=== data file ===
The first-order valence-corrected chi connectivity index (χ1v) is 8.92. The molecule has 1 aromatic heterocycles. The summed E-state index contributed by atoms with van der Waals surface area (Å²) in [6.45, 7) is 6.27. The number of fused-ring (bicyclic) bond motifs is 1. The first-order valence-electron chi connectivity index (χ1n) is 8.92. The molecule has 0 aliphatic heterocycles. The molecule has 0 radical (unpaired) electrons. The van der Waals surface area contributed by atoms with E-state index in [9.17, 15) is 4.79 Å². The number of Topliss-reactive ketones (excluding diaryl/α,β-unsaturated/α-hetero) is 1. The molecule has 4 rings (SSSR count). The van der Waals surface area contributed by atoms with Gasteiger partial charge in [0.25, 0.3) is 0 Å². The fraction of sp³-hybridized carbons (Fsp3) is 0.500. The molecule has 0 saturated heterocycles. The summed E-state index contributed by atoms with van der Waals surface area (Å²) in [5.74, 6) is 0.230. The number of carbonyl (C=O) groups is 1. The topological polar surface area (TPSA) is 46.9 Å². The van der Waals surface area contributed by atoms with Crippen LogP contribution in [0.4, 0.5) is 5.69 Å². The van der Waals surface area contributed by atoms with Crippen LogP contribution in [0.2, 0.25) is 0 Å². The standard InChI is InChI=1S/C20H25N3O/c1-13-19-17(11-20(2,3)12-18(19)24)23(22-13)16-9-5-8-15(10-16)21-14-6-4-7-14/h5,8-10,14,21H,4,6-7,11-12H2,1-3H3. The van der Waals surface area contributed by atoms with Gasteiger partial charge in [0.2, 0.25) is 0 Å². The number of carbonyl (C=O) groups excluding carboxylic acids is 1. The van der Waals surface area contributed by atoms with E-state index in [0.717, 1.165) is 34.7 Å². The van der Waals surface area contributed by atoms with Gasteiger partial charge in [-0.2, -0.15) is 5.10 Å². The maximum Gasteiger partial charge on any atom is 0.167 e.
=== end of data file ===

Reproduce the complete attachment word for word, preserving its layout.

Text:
The first-order valence-corrected chi connectivity index (χ1v) is 8.92. The molecule has 1 aromatic heterocycles. The summed E-state index contributed by atoms with van der Waals surface area (Å²) in [6.45, 7) is 6.27. The number of fused-ring (bicyclic) bond motifs is 1. The first-order valence-electron chi connectivity index (χ1n) is 8.92. The molecule has 0 aliphatic heterocycles. The molecule has 0 radical (unpaired) electrons. The van der Waals surface area contributed by atoms with E-state index in [9.17, 15) is 4.79 Å². The number of Topliss-reactive ketones (excluding diaryl/α,β-unsaturated/α-hetero) is 1. The molecule has 4 rings (SSSR count). The van der Waals surface area contributed by atoms with Gasteiger partial charge in [0.25, 0.3) is 0 Å². The fraction of sp³-hybridized carbons (Fsp3) is 0.500. The molecule has 0 saturated heterocycles. The summed E-state index contributed by atoms with van der Waals surface area (Å²) in [5.74, 6) is 0.230. The number of carbonyl (C=O) groups is 1. The topological polar surface area (TPSA) is 46.9 Å². The van der Waals surface area contributed by atoms with Crippen LogP contribution in [0.4, 0.5) is 5.69 Å². The van der Waals surface area contributed by atoms with Crippen LogP contribution in [0.2, 0.25) is 0 Å². The standard InChI is InChI=1S/C20H25N3O/c1-13-19-17(11-20(2,3)12-18(19)24)23(22-13)16-9-5-8-15(10-16)21-14-6-4-7-14/h5,8-10,14,21H,4,6-7,11-12H2,1-3H3. The van der Waals surface area contributed by atoms with Gasteiger partial charge in [0.2, 0.25) is 0 Å². The number of carbonyl (C=O) groups excluding carboxylic acids is 1. The van der Waals surface area contributed by atoms with E-state index in [0.717, 1.165) is 34.7 Å². The van der Waals surface area contributed by atoms with Gasteiger partial charge in [-0.2, -0.15) is 5.10 Å². The maximum Gasteiger partial charge on any atom is 0.167 e.